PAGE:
Contrary to popular belief, people still do pay attention to the Royals. Here’s what the blogosphere, allied media and one Royals player is saying about Trey Hillman’s firing:
Greinke: It’s the players’ fault. If we win (more
this doesn’t happen.
Joe Posnanski: Why didn’t Hillman have more success as manager? There are numerous
reasons, none more significant than the lack of Major League talent the
Royals have put on the field day after day. As the old line goes, Casey
Stengel, Earl Weaver and Joe McCarthy combined weren’t winning with this
team . . . make no mistake, the big reason they have lost the last three years is
not because of Trey Hillman, it is because they are a bad baseball team.*
Sam Mellinger: This is a good thing, because Hillman was a problem, but only in the
sense that a broken arm is a problem for a patient in ICU.
Rany Jazyerli: Wow. I thought it was coming – I didn’t think it
was coming today . . . And for the record, I take no great pleasure in this. Hillman
earned this, but he was dealt a losing hand. I really do wish him the
best of luck.
Matt Klaassen: Trey Hillman needed to go, if for no other reason
than showing that there is some level of “accountability” within the
Jeff Sullivan: I’m not entirely sure why the Royals allowed Hillman to stick around
for one last game, fully aware of his inevitable fate, but in my head, I
like to think they were just giving him a chance to go out on a high
note . . . That, of course, is giving the Royals the benefit of the doubt, and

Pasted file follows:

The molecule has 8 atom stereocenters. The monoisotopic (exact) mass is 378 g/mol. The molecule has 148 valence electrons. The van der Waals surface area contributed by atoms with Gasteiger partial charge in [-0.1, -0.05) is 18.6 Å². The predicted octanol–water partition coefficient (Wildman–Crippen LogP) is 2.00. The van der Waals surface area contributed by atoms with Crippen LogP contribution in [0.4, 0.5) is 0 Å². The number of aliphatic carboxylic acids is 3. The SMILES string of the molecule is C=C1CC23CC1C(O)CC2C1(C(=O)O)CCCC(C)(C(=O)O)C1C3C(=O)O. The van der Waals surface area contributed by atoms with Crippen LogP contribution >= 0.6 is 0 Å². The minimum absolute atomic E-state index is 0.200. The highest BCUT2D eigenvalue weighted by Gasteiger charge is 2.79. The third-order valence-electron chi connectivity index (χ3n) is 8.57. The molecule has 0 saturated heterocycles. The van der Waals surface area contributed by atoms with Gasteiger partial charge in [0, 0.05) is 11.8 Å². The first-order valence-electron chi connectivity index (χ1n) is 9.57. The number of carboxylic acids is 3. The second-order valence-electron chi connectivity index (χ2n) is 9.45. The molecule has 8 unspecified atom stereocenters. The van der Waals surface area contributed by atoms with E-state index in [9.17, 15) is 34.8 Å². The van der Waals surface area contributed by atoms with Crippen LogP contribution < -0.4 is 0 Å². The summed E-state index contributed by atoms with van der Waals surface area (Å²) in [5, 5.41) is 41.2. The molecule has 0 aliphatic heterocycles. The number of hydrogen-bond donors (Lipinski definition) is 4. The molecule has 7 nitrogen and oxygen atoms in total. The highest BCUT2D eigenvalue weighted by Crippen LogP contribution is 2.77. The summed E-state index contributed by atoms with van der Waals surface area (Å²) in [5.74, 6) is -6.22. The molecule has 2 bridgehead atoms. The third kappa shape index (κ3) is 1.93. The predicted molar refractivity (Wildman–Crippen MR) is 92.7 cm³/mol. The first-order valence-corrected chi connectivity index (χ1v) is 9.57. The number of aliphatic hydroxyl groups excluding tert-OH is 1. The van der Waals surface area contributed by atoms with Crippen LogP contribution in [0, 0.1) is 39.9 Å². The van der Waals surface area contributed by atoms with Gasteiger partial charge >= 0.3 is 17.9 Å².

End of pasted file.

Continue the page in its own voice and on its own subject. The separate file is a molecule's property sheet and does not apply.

ignores any ulterior and/or incompetent motives. I don’t know that they
deserve that, but at least as far as Hillman’s concerned, anything’s
better than going out on a 4-0 shutout loss to Fausto Carmona.
Michael Engel: it’s not his fault entirely. Hillman may wear the uniform, but he
doesn’t step up to bat or toe the rubber. But he’s also made enough odd
decisions that worked to the detriment of the team and their chances to
win ballgames . . . that he had to go.
Can’t say I disagree with any of that.
*A substantial portion of Posnanski’s
post is devoted to the idea that Hillman’s biggest problem was that
he simply had never been in a Major League clubhouse and that his lack
of experiencing led him to all sorts of mistakes. It’s definitely worth
reading. Most writers would simply assert Hillman’s lack of big league
experience as a problem and expect us to believe it because they said
it. But Posnanski provides multiple examples of how the lack of
experience worked to Hillman’s detriment, transforming what often sounds
like a cliche into strong analysis.